[Rebroadcast] Building A New Use Case To Unlock A Growth Lever (With Annie Mosbacher And Jason Meer)
[Rebroadcast] Building A New Use Case To Unlock A Growth Lever (With Annie Mosbacher And Jason Meer)
In 2019 Nationbuilder's then VP of Customer Success and Growth Marketing, Annie Mosbacher, and Director of Product, Jason Meer, sat down with Matt to tell him about a time when they created a brilliant customer use case out of negative customer behavior.
In this episode you'll hear about:
- How NationBuilder looks at churn (4:00)
- The process of addressing a problem with another use case (7:30)
- How NationBuilder gathers feedback from their customers (11:23)
- Building a new use case without cannibalizing your customer base (16:56)
- NationBuilder's primary principles (18:00)
- How to overcome the "Where Do We Go From Here?" phase (20:25)
- Short term vs. long term growth strategies (25:28)
- Results from the growth experiment (27:33)
- What new product use case rollout looks like (33:12)
- The importance of differentiation (36:43)
Matt Bilotti: Hello, and welcome to the Growth podcast. I'm your host, Matt Bilotti. And today, we dig a little bit into the archives. We pulled out an episode that I recorded with Annie and Jason of NationBuilder. The reason we're pulling this one back out is, one, it's a great episode, really cool story about how they took a weird customer situation that they had across their user base, and then turned it into a new growth lever. It's really an awesome story. And we're having Annie back on the podcast soon, because she has moved into a more solo agency, consultancy- type growth role. And so we're going to talk all about that, the switch, and the things that she's learning. But for now, we're going to go ahead and hop into this episode that we had about NationBuilder.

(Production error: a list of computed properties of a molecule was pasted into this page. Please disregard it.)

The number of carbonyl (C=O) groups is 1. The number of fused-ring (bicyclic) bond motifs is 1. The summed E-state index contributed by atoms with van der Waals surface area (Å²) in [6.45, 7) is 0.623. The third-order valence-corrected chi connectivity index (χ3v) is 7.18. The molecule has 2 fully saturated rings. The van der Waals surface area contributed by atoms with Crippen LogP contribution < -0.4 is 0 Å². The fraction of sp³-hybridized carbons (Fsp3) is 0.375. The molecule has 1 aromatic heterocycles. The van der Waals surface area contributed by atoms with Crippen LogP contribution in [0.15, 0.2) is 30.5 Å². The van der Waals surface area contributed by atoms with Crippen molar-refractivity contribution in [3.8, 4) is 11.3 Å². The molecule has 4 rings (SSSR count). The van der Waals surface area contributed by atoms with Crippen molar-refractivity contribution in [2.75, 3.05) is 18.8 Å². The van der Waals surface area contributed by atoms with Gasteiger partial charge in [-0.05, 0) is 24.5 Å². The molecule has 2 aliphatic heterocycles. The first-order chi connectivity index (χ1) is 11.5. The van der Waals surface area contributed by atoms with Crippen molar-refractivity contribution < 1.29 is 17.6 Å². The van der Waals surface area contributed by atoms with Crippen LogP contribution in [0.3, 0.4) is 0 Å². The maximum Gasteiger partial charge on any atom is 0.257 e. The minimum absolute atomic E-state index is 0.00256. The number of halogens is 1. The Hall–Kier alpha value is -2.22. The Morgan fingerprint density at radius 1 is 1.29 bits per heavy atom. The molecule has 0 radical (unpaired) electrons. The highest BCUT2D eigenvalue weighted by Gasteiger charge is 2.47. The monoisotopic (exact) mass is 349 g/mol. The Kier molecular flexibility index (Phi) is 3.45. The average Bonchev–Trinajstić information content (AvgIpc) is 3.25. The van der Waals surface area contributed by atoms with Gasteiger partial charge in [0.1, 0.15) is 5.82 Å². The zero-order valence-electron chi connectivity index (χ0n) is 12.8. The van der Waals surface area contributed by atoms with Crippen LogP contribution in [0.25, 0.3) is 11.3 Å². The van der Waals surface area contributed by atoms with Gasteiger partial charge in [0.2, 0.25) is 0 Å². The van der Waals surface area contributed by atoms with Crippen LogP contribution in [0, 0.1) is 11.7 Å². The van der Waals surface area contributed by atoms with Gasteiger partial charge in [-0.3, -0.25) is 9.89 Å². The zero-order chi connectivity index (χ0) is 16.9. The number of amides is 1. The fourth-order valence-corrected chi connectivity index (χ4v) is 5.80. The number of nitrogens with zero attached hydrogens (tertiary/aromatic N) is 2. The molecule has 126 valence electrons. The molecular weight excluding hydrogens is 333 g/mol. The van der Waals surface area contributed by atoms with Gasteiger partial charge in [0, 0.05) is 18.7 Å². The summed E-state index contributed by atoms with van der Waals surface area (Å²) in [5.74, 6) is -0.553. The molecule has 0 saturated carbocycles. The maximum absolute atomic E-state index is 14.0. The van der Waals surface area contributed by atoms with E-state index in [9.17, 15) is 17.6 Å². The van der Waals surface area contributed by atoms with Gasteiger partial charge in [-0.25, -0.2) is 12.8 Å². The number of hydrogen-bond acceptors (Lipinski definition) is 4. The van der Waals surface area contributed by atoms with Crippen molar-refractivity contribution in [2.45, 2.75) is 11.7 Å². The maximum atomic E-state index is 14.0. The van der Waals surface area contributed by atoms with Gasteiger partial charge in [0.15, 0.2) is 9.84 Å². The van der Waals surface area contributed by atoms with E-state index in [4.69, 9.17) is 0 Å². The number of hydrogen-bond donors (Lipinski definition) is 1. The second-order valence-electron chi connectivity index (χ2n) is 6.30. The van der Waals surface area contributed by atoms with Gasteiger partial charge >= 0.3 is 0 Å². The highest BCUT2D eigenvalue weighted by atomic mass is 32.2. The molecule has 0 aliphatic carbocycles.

Audio: Hello, and welcome to another episode of the Growth podcast. I am your host Matt Bilotti, as always, and I am excited today to have two guests from a company called NationBuilder. Today, I have Annie Mosbacher and Jason Meer. They are the VP of customer engagement and digital marketing, that's Annie. And Jason is the director of product there, and I'm really excited to have the two of them. Today, we're going to dig into something that I had connected with Annie on when we went through a program called Free Forge, and it's all about creating a new use case for an existing customer base. And I'm really, really excited to dig in, because we haven't really touched this topic before. So Annie and Jason, thank you so much for joining today. So glad to be here. Yeah, thanks for having us. Absolutely. So maybe you could both give a quick intro on yourselves and then we'll jump into the topic from there. Yeah, totally. So I am vice president of customer engagement and digital marketing at NationBuilder. I oversee our digital marketing team, which is all of our top- of- the- funnel, customer acquisition and growth marketing efforts, along with our customer supports, customer onboarding, customer engagement efforts, so really, everything related to engaging with our customers, making sure they know how to use our product, know how to use it well, and all of our retention and engagement efforts. So I've been at the company for just about six years. My background is really in the social impact and nonprofit space. So I was really attracted to NationBuilder, in that NationBuilder is very mission driven. We work with a lot of customers in the political, advocacy, nonprofit space, really anybody that's looking to lead a community, move them to action. So it's been six incredible years working with a lot of our customers, helping them to do great work. That's great. Thank you. So I'm Jason Meer, director of product. I've been with NationBuilder for little over seven years now. I've done just about everything at an early- stage SaaS company that you can think of, but currently focused on leading our product organization and resource organizations in solving problems for those customers that Annie's team does such a good job of activating and helping find and grow their communities. Probably my background is a little bit more from the political side. I was high school organizer for Barack Obama back in 2008, and then led my DC- area upbringing into a very short political career, mostly from the communications and tech side of things. So just really a natural growth into working in this space. And it's been an awesome ride, particularly with Annie alongside. We've had a lot of great collaboration over the years, so it's awesome to talk about one of the more exciting things that I think that we've done in a while, on today's podcast. Yeah. And it is great, too, because we have both of your perspectives and you call out that you collaborate really well. So I'm excited to hear that in action. So Annie, why don't you tee up what it is that the challenge was that you saw and the high level of what it is that you did moving forward, and then we can dig in from there. Totally. So Matt, I know when we met, one of the things that we connected over was when we talked about churn and stat being a problem that all SaaS companies face. And so NationBuilder has a little bit of a unique challenge, in that one of the largest subsets of our customer base are companies and organizations that use us in the political campaigning space. And so that's both here in the United States and internationally. And so anytime that we talk about churn and our churn rate, there's always a giant asterisk around it, and that we say, okay, so churn, yes, that's a SaaS metric. We have a little bit of a unique story around it in that we do have this large subset of our customers that do have very cyclical usage of a tech stack. Working in the campaign space, you always have people that are working towards a specific election date. They boot up their election tech at whatever point they do, but if they're working towards a specific date. Typically, at that point, they shut down their tech stack. They no longer need that infrastructure. So not all of our customers are in the political campaigning space, but a good number are. That's always been a really large subset of our base for the 10 years that we've been around. So we do look at a blended churn number, meaning churn across our entire customer base. But we also really do look at that broken down between our political customer set and our non- political customer set. Political customer churn is always going to be higher because of that organic churn that's happening very cyclically, dependent upon what that election cycle looks like. So that's always something that we look at very specifically. We have to look at our engagement strategies differently because of that natural and organic churn. So over the years, as we've looked at that, and we look at the stats around those political customers that use NationBuilder for their elections, close down their accounts, a lot of those customers end up coming back and returning to NationBuilder to use us for their next election. Consultants will come to NationBuilder to use us for another one of their clients, who's booting up a campaign or coming back to us for another election that they're running. And so, we've had a service that they can use where they can either choose to completely shut down their account with us, which means that that account is no longer active, they can no longer access it. Or they can choose to pause their account, which means they're no longer paying us. They can access the account, but they could come back at a date in the future and boot it back up exactly where it was, their database, their records, their website, all of their materials are accessible to them if they want to start paying us. It's just effectively on pause. So that's something that we've offered since the beginning, and we've seen over the years, so many customers have chosen to come back, whether in a few months, a few years, for that next election to unpause their account and use NationBuilder again. So we really wanted to explore what that might look like if we dove into understanding that customers saw that as a service, saw that as a value. It was very important to us that we allow people to keep everything on pause in that static nature, knowing the cyclical nature of politics, but seeing if there was a way that we could understand if there were additional features, additional values we could offer, but to remain in a business relationship with those customers. At the time when customers paused, we were no longer in that business relationship. That was considered churn. And so, as a result, we were seeing those really high spikes in churn. So that just really opened up a dialogue for us last year around, is there a new or different use case that we might be able to create a new plan, a new package, even a new product or service that we could really deploy to that specific customer base, recognizing over nearly a decade of service that this is something that those customers could use. Yeah. And I love this because you have this interesting, unique challenge as a business that not necessarily all SaaS companies have, but some may in some shape or form. And you took this approach to ask this question of, all right, what is a new use case that we can offer here? What is the value that we could provide? I would love to dig into what that process looked like to figure out, all right, you're asking yourselves this question, all right, we have this weird problem, we think we can answer it with another use case. Where do you go from here? This is the point that products and research really dug in. And at the close of the last election cycle, we broke down our political customer base across the way that we classify our use cases, campaigns, parties, also advocacy organizations that are oriented around the same election cycle. Just to get a diversity of opinions from a qualitative perspective, how people actually do things in the off- cycle and learned some really interesting insights. One being that part of the cyclical churn is actually campaign financial compliance driven. Because many of these organizations literally not spend money in off- cycle times. So even if we provided a specific use case, we'd have to have a pricing strategy that would allow them to make the payment in a time when they were actually actively campaigning. So that was one really important insight that we saw across all of the use cases. But there was a couple other key jobs that we identified from folks that they have in the off- cycle period. And what was really important that I definitely want to call out here is that, in those interviews, we were asking more about what people had done in previous campaign cycles when they were using the product or using other systems, rather than what they would like to do. I think that's just a good practice in general to make sure that you're orienting around what people have actually done, rather than what they say they might do. It's just a better predictor of their future behavior. We are all creatures of habit. So within that four main user stories, emerged of things that people would want to do in those cycles, off- cycle periods, accessing their data for analysis. So a lot of campaign managers will want to understand where they fell short or did well in particular demographics, and want to analyze that to prepare for the next campaign. There's also this need of keeping volunteer and supporter information up to date, even though they're not actively volunteering for you. Now, you may get a new phone number, a new email address, and you just want to keep them up to date and updated in whatever database you're using to track those folks. Another really important use case is more on the public web presence side of things. You'll see most candidates keep up some sort of public website, if not talking about the issues that they care about for this campaign, certainly, putting up a presence about other things that they're participating in, in the community, so that they have that established presence of being connected to the community, and then giving some opportunity for people to communicate with the candidate in the off- cycle. So that you may have a new volunteer who's interested in the community work you're doing in between the cycle, if you're not an elected, or if they're connecting with some of the civic work that you're doing, if you are currently an incumbent. So really letting people communicate with you and then putting a basic set of things out there about what you're interested in. So cool, we identified these common jobs and- Jason, inaudible We... Go ahead. inaudible jump in here. So can you just give a little context of how did you identify these jobs? Was it set up a ton of user interviews with the people in these pod states? I know you're asking people what they were doing in prior. Was this a bunch of surveys you sent out? Yeah. So at this stage it was just qualitative interviews, with people doing... So there's no actual switch in this case. So I'm a big practitioner of jobs to be done. And therefore, I would caution that it's probably not the ideal case for that, but just interviewing them in that particular mindset of the actual things that they were trying to get done, was really how we approached it. So we talked to people who were both first- time NationBuilder customers, people who had been using the product for a long time, just to get the diversity of insights from things that were very product- specific about their workflows versus the kinds of things they would've done in other cases. So really got perspective across long timelines of different campaigns that they'd participated in. That's great. And how structured was the approach? Because there's two schools of thought when you're trying to figure this stuff out. It's one, show up with a very regimented, here are the questions I'm going to ask and all that. And then, there's the other that I prescribed to in those earlier phases where you just sit down with somebody and you just ask a bunch of questions and go from there. I think in this particular case, you're just trying to get some really early insights and get people comfortable. So I like the approach that you just described, Matt, where at this point, we're just trying to flesh out the personas a little bit. So we're really just trying to get the person talking about what excites them. And in the case of people who are campaign kids doing data entry, you'd be surprised getting folks talking about being in a campaign office and what it's like to wind down a campaign. Those are often really very vibrant moments for people. So it wasn't that hard to get folks really excited about telling their personal stories at this stage. But we definitely transitioned from there to a little bit more of a regimented approach. So again, I mentioned we had broken down across these use cases and we used a similar approach in sampling our existing customer base for a survey as the next step. And we used a survey type called conjoint analysis. There's a couple of these different techniques you can use, where you're trying to evaluate, cool, we've heard this use case desired in our target market. How much would people actually be willing to pay for that? Because we're trying to figure out how to peg this new paused plan against our active plans. What percentage? Is it a fixed amount? Do we want to come to market as a percentage of our existing plans, or is it just like a completely new pricing approach? So we use conjoint analysis. And the way that that works is you basically, within each of these four use cases, we talked about features that we might offer in terms of fully- featured to not having anything in that use case at all. And giving people options of getting this combination of those four use cases, for this percentage of their existing costs, and choosing between different options. And then that builds a profile of how willing they are to pay for each iteration of complexity within each particular use case. And we had some really interesting insights from that. In particular, if we were to include a limited version of each of those jobs, from what was available in the core product, customers were willing to pay two times as much as what we ultimately landed on for our ultimate pricing structure. There was actually, basically exactly the same sentiment for what we ultimately landed on and what would've been twice as much for exactly the same functionality. This was interesting, because at that moment, I was like, " Okay, great. We can go to market with this higher cost, and there would be no downside to us as a business. And it's just a limited example of our feature set otherwise. So great, ready to go. Let's prototype this and put it into work." And it was actually here where we had a great moment of woo-woo, checking ourselves based on the unique knowledge that each team brings to the business. So Annie, were you jump into the mix where an insight comes from? Yeah, totally. I think this was a really helpful moment, because we had approached the discovery, really, from the place of the desire to not necessarily impact our revenue stats, but to impact our churn and retention stats. So I think what Jason mentioned is we were all very surprised to hear that our customers were willing to pay a little bit more than we were anticipating, but not necessarily wanting to just dive right into eating that up, but really thinking about what was possible. And so, when Jason presented what we were learning from the survey and what seems to be an option, we realized that though that was very appealing, it was really starting to overlap and touch very closely to one of our lower- level packages. And so, as we started to dig into that and really, purely just through conversation, we realized there was a true potential of it beginning to cannibalize one of our lower- level plans. One of the engagement challenges that we certainly continue to struggle with is people who are on our low- level packages, which is related to a smaller feature set, smaller capacity and usage stats, is getting people to use more and more of the features available to them, helping to increase their sophistication and the breadth of their usage, helping to grow them in to higher level plan. So we do have a subset of customers that are using very baseline features, that we try to engage more and more of, but that's always, I think, a challenge. And so, I think I had a panic moment that Jason and I we're very engaged in around, " Oh crap. If we offer this supposed lowest- level plan, this new use case, are we going to have a lot of customers who are already on those very low- level usage plans that might just downgrade because they see that as a more appealing product for them?" And so we really had to get into that around, what's the reality of the customers that are currently on some of these packages and plans that we have? We don't want this new offering to cannibalize it. We want to create a new product, a new offering for customers who are currently not engaged with us at all. And so I think that's where we were able to get into some really rich conversation around, we want to offer something new. We don't want it to cannibalize our current customer base. We know some of that may organically happen, but that's where we really had to get into the nitty gritty around, our customers are telling us they might be willing to pay a little bit more, but we certainly don't want to have a whole deluge of contraction that happens when customers in our current base start to downgrade. And I think one thing to just piggyback off of that is that it was a really important moment to come back to first principles, too, because one of the things that we really strongly believe, in terms of how you best activate a supporter community, and one thing that we've always really pushed from an engagement perspective for candidates that are out of cycle, is that it's important to actually continue to be out there and advocating for the things that you talk about, whether you're in office or you've failed to win office. People are going to forget about out the things that you care about, and you can bust through the narrative of the politician only talking to people in the moment of needing their votes, and for us to provide too much of a product that orients away from that is just also not something that's aligned with how we really believe that our customers should be behaving. So it was a good moment to anchor back, okay, we have this business problem, but can we also filter it through the lens of how we think about our place in the world and what we want our customers to be doing to better engage their supporter communities? I think going into what ultimately was several months, if not a couple quarters, as a business and as a leadership team, and really thinking about this and the creation of this use case, having some of those guiding principles and higher- order understanding of the problems we were solving as a company is ultimately what made this so successful. And I think absolutely, Jason, understanding some of the principles that were guiding us, knowing that for us, this was solving a churn problem and not trying to gain more revenue, we could've absolutely gone down a different path and made different choices and decisions. But having that guiding light for us, I think, from the beginning was absolutely essential in the decisions that we made. And ultimately, what we can talk about is, is how successful it's been. But we could've a hundred percent pivoted and made different decisions based on some of what we learned along the way. But I could not be happier with how this all has gone, both from an internal process perspective, but in the decisions that we've made and how it's impacted the business. Yeah, that's great. You really see the tension between, all right, well, we could get more revenue out of this, but it could cannibalize. Can you walk us through how that conversation goes down? Because I imagine it's messy. I've seen these kinds of things before and the first principle certainly help. But how do you get to the point where you stepped away with, " All right, here's how we move forward." Because I feel like a lot of growth teams and product teams and companies out there get to this point and then it's like, " All right, well, where do we go from here? Does the CEO just tie- break a decision? Well, just which one's going to give us more revenue?" What does that look like? That's a great question. I wonder if, Annie, you might have a different perspective on this than I did. I think where the way that it really ultimately went down was that I actually, at the time was, was the lead PI on the project. And I think my product design counterpart and I had really designed what was ultimately a use case that would've allowed for this more forever campaigning type of use case that we envisioned. And the more that people in the leadership team asked the question, that was never the intention of this. We were never intending to do that. We were intending to continue to allow people to maintain a basic relationship with us so that they can understand the value proposition of our product. But it was really in those reviews that we have of prototypes, with the executive team, including Annie, that those hard questions were asked. And we had the clear business goal, plus the use case research that we had to tie together there and say, " Hey, seems like what we originally set out to do here was one thing, and the design that we've arrived at might not actually do that." I think we have the trust in place to just acknowledge that that was exactly correct. I don't know if I could pinpoint it any more directly than that. It was just like, " Hey, this doesn't seem like the best solution for what we were really trying to go for." Mm- hmm( affirmative). Yeah, I feel like that definitely played a part. And I think another vector into the decision making is, we had a hypothesis that if we increased the price or the cost of this, that fewer people would opt in, whereas if the cost was lower, we would have more. And we obviously pulled some numbers, and at the point, we had more customers on our databases that were in that paused state than we actually had active customers. So we were sitting with this massive number of these paused customers, knowing that a big number of them were at some point, we didn't know when, but at some point were going to come back to us. And some number of them, we believed would find great value out of this offering. And so, we just believed that it was going to be more valuable to us and that we would do right by and be of service to this large number of perspective return customers, if we could offer them something, by potentially losing out on a little bit of revenue. And we're talking about relatively small numbers here. This is the most affordable of all of our plans, certainly. That by just providing them with the service and getting back into a business relationship with them, that our theories and our hypotheses were that that would be ultimately more beneficial to the business, to get back into that business relationship for the long term LTB, for our ability to be in an engaging MRR and upsell, and engagement conversation with those customers from more of a growth space than a win- back conversation. And so just getting them back into our customer base was, for us, the thing that just seemed so much more central, and that that was the driver. So we didn't know, because we had never done anything like this before, but to us, the cost benefit of do we want to try to increase this incrementally by getting and recouping a little bit more revenue per month? Or do we just want to get them back into this business relationship? And we just always kept coming back to the latter. From an engagement perspective, I touched on this a moment ago, but I think it's important, and what I was always the most excited about, I mean, I think I said this to Jason every day. Because my role overlaps a little bit between customer engagement and marketing, I want to be able to be in communication with these customers responsibly and excitedly about features that are available to them, strategies that are available to them, expertise that we have to offer to them, and that looks really different when we are engaging with customers in an upsell and an upgrade. And a growth conversation is very different than a win- back type of campaign and engagement. And so being able to do that is also just so much more exciting and looks, looks very, very different. And so I think that was another component about how we wanted to be in relationship with these different types of customers versus non- customers that we really wanted to experiment with. And that, ultimately, has really been exciting and successful. So I think just, again, continuously going back to that decision point, it honestly wasn't difficult. We constantly came back to it and certainly wrestled with it a little bit, but for us, it made a lot of sense to be in this for engagement retention over revenue. Yeah. What I like about this is, one of the facts that it worked out, shows that this is one of these decisions where you either go short term or long term. And I feel like a lot of growth- minded people or growth teams wind up feeling pressured in that they should go for the short- term thing, because we have to justify the work that we're doing and show the impact and show the numbers, right? And in this case, the long- term approach really, really worked out for you. So I'd love to define what it was that you landed on. Like, this is the offering, and then let's talk a little bit about, here's how it's been working. You've been running this thing for six months. I'd love to dig into that. Yeah, so I think that the big thing, if you go back to those four original cases, the things that looked most like the usage of people on our lower- tiered paid plans was keeping information up to date in the database of people and providing ways on the public website for the candidate or the party or the advocacy organization to collect insight from supporters. Those are the behaviors that we were most worried about looking too similar. So really, and this was actually nice from the interviews as well, because it was very clear that the top use case that people had was maintaining some sort of basic web presence. It actually was not an offering, we really had a NationBuilder at that point. Our websites really are oriented around this collecting petition signatures and donations. It's all about the action orientation. But just putting up a simple landing page that talks about the issues that you care about and maintains that professional web presence was the number one thing that came up, and it was not something that we had offered. So we ended up with an offering that was mostly about getting access to your data for analysis in its frozen state and presenting this way of putting up a really easy, responsive landing page so that folks can know what you're about in your off- cycle work. And it's been really, really, really, really nice to see the results come in. Within, really, two months, we saw pretty significant movement on that blended churn number Annie was talking about before, mostly driven by extreme gains on the political churn side of things. And we're currently sustaining about a 29% year- over- year blended, standard churn decrease, largely due to the efforts of the plan, and also Annie's team being just incredible on the engagement side with all of the experimentation they're doing there, to allude to the long- term play and the short- term play. The revenue side of this is still very small percentage of our total MRR, but because over 80% of people in the plan are in these cyclical use cases, we're queuing up lots of experiments to do those renewal and upsell conversations, for both people who can operate off cycle. And for those who can't operate off cycle, queuing up the drip campaigns in advance of when they'll reactivate to make sure that we're taking best advantage of that. Annie, I don't know if you want to talk more about some of the plans there, but yeah, the numbers have really gone in our favor. We're really happy with the results. Yeah. I think the big thing to underscore there is it's been just such an exciting year and such an exciting moment, I think, for the company to be able to celebrate that with all the efforts from the product and engineering teams that worked to create this and to launch it, and then everything that we can do to support it from a customer- facing side. So yeah, we've had a lot of confetti celebrations and staff meetings to be able to share the monthly churn stats. But we've definitely been able to not only hit, but exceed our churn targets every month since we launched this earlier in the year. So yeah, that 20% standard blended churn decrease that we've been able to sustain every month has just been absolutely thrilling. So that's been the big highlight for us this year, and opens us up to, again, a lot of opportunity to then focus on engaging with those customers, to ultimately grow them into higher- level plans when the time is right, when they're prepared to open back up to more sophisticated usage when their election cycle comes back or when they're ready to take a step up. But it's been a really exciting year. That's awesome. That's quite an improvement. Did you have a financial model somewhere or a model that said, " We're going to get a result of about this much?" Or was this way beyond what you had expected? What did this look like compared to what your expectations were? So we did have a target in Q1 and in Q2. We surpassed that target. And when I shared with my CEO the first couple of months that we surpassed what the target was, she congratulated me and we had a staff meeting, big celebration. And in that she said, " And in congratulations of this, we are going to even further reduce the target of our churn stats. So congrats and it's even more aggressive." And so that was what we shared at the midpoint of the year. So yeah, we did set our targets that were certainly within the business model, related to the launch of this use case and a lot of other retention tactics that we had in play throughout 2018 and moving into 2019. But we were able to, again, not only meet them for the first couple of months at this launch, but truly surpassed them. We set a new, more aggressive target at the middle of the year. And similarly, we've been able to even surpass those. So yeah, the celebration was more assertive targets, which is very NationBuilder-y in all of our competitive nature. That's very much how we operate here, but we have been able to surpass what we've set, both as a result of this use case and a lot of other tactics that we've had across the board. We've been, I think, I can say this, Jason, you can chime in, wildly impressed by how well this has worked out. Which again, I think is a testament to being so aligned across the business with what we wanted to do, to be of service to our customers, looking at what we knew was going to be an offering that they needed and providing them with that in a really clean and clear way. I think the only other thing that I would say that's been such a awesome outgrowth of the collaboration on this project is a series of additional follow- on projects, where the customer engagement team really served as subject matter experts in helping us set the targets for where we could expect different product releases to achieve specific gains for the business. And in some cases, being a little bit of putting on a temporary PM hat where necessary. Annie's team has really grown over the year, and this was really just a good launching off point for that work. So yeah, it's a lovefest over here between the customer engagement and product organization. Lots of overlap. We hadn't had a growth- specific team until really collaboration on projects like this allowed members of Annie's team, through their work, through Reforge and Annie's stewardship, really starting to incubate that growth organization within the customer engagement team. So it's just been a fun year for that particular metric and that team's efforts. That is awesome. We love to hear that, a happy ending. Well, there's one other thing I want to dig into before we wrap. You have this use case, here's what we're going to do, here's what we're going to offer, let's build it. Do you then just take that and email all your paused customers and say, " Hey, you have this thing now. Who wants to opt in?" Or was there a gradual rollout? Was it only start offering this to people here forward? See how that goes for a month and then go back? Can you just walk through that? Because I feel like that this is one of these parts where it doesn't really get talked about that often, and then you get in a scenario like that, on a growth team or product team, or whatever it might be, and then you think, " All right, yeah that sounds good. Do that thing." We could do an entire other podcast all about this. So I'll give you the quick and dirty. But yeah, so as I mentioned, we did have a lot of customers who are in this paused state. A huge amount of our prep and intentionality and how we wanted to roll this out really was about how did we want to announce it to our customers, especially those who were in the paused state? So we did a massive amount of coms planned preparation around how to roll it out. We did a series of emails and outreach to customers who were on the paused plan beforehand, letting them know about the offering, giving them a long tail of time to be able to either opt- in to the new P- pause offering or to opt out and choose to shut down their account. So we did have a good number of people who opt in to the new offering, good number of people that said, " No, I think I'm okay. I'll return if, and when I want to." But we did have quite a number of touches, emails, a lot of internal coordination around people who had previous relationships with those customers and might've had some context around how, and in what way we needed to communicate that with them. A big set of nuance around this is we have a lot of consultants that are the points of contact with NationBuilder and are the account owners, but may not necessarily be the people who are now, years, months later associated with the campaign. So there's a lot that goes into who's the account owner? Who's remaining with the candidate or that campaign, still associated with that organization? And so, again, could do a whole other podcast with this. Because to your point, that outreach, trying to encourage people to opt in, making sure that we're communicating effectively, that was a massive, massive undertaking, and one that we took very, very seriously. So we learned a lot from that. It did take quite a bit to do the coordination, because it was thousands and thousands and thousands of customers and users that we communicated with, but ultimately, a big part of what we needed to do to make sure that we were migrating people into the offering where appropriate. That's great. And one last thing. For people that are listening to this, and I'm going to say there's two main groups of people, pardon me, listener, if you're not in this group. There's some people that are probably thinking, " All right, well, we should probably do a new use case now. This sounds like something that we should do." And then another group saying, " All right, we're in the process of this right now, or I know we're going to undertake this soon. What other things should we know?" Do you have any advice for either of those two groups? So I think this opens up a whole other podcast. You'll have to have us back. I think figuring out where you do feature differentiation across your plan types, in a SaaS model, it's such a big question that requires a whole bunch of other approaches. So what I would say, generally, on that particular question, start from a first principle. I feel like I've said that three times now, unfortunately, of how you're differentiating. And in this case, we were differentiating on the complexity of the operation of any given customer all the way up the stack. So remembering that the paused plan was just an example of a less complex organization. Because in an off- season, you're going to spin down from having multiple people campaigning, and therefore you're going to really, probably just have one person managing the data and managing that landing page, thinking about how your tiers break down and starting from the personas of people that would use each plan of your product. And then the growth pattern of upselling them is actually about improving their ability to execute as an organization. And so it's really nice to have that alignment between the growth of how much someone pays you and how complex and effective their organization is becoming. Because we had the opportunity to think about a different type of complexity for the organization, it made a lot of sense for us. Tacking it on in the case where there is no differentiation within how you're currently differentiating, probably isn't going to be very successful. Great. Well, thank you both so much, Annie and Jason, for joining today. I learned a bunch. I know our listeners did as well. For all of you that are listening as always, I'm going to give my same spiel, if you have any questions, feedback, ideas for topics, whatever might be, my email's matt @ drift. com. Thank you so much for listening. As always, Annie, Jason, thank you again, and we will catch you on the next episode. Thanks. Thanks so much, Matt. Thanks.